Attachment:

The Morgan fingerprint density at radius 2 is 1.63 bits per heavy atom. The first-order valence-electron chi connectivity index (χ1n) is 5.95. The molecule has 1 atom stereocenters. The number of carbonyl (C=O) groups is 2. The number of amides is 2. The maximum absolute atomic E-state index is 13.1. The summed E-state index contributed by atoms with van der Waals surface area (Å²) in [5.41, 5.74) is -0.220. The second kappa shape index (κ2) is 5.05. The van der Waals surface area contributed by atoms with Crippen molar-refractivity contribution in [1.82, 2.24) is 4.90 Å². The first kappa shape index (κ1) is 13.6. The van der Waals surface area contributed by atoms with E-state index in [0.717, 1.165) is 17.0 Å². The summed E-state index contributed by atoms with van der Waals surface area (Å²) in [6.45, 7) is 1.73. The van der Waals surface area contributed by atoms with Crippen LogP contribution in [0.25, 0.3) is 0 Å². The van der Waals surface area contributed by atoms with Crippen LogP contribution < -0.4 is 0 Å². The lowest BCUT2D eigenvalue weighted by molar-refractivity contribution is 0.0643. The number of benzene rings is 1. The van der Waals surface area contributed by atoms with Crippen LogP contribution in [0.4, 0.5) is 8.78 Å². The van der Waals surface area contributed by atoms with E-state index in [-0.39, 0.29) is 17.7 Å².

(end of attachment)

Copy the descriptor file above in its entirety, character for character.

The Morgan fingerprint density at radius 2 is 1.63 bits per heavy atom. The first-order valence-electron chi connectivity index (χ1n) is 5.95. The molecule has 1 atom stereocenters. The number of carbonyl (C=O) groups is 2. The number of amides is 2. The maximum absolute atomic E-state index is 13.1. The summed E-state index contributed by atoms with van der Waals surface area (Å²) in [5.41, 5.74) is -0.220. The second kappa shape index (κ2) is 5.05. The van der Waals surface area contributed by atoms with Crippen molar-refractivity contribution in [1.82, 2.24) is 4.90 Å². The first kappa shape index (κ1) is 13.6. The van der Waals surface area contributed by atoms with E-state index in [0.717, 1.165) is 17.0 Å². The summed E-state index contributed by atoms with van der Waals surface area (Å²) in [6.45, 7) is 1.73. The van der Waals surface area contributed by atoms with Crippen LogP contribution in [0.25, 0.3) is 0 Å². The van der Waals surface area contributed by atoms with Crippen LogP contribution < -0.4 is 0 Å². The lowest BCUT2D eigenvalue weighted by molar-refractivity contribution is 0.0643. The number of benzene rings is 1. The van der Waals surface area contributed by atoms with Crippen LogP contribution in [0.4, 0.5) is 8.78 Å². The van der Waals surface area contributed by atoms with E-state index in [-0.39, 0.29) is 17.7 Å².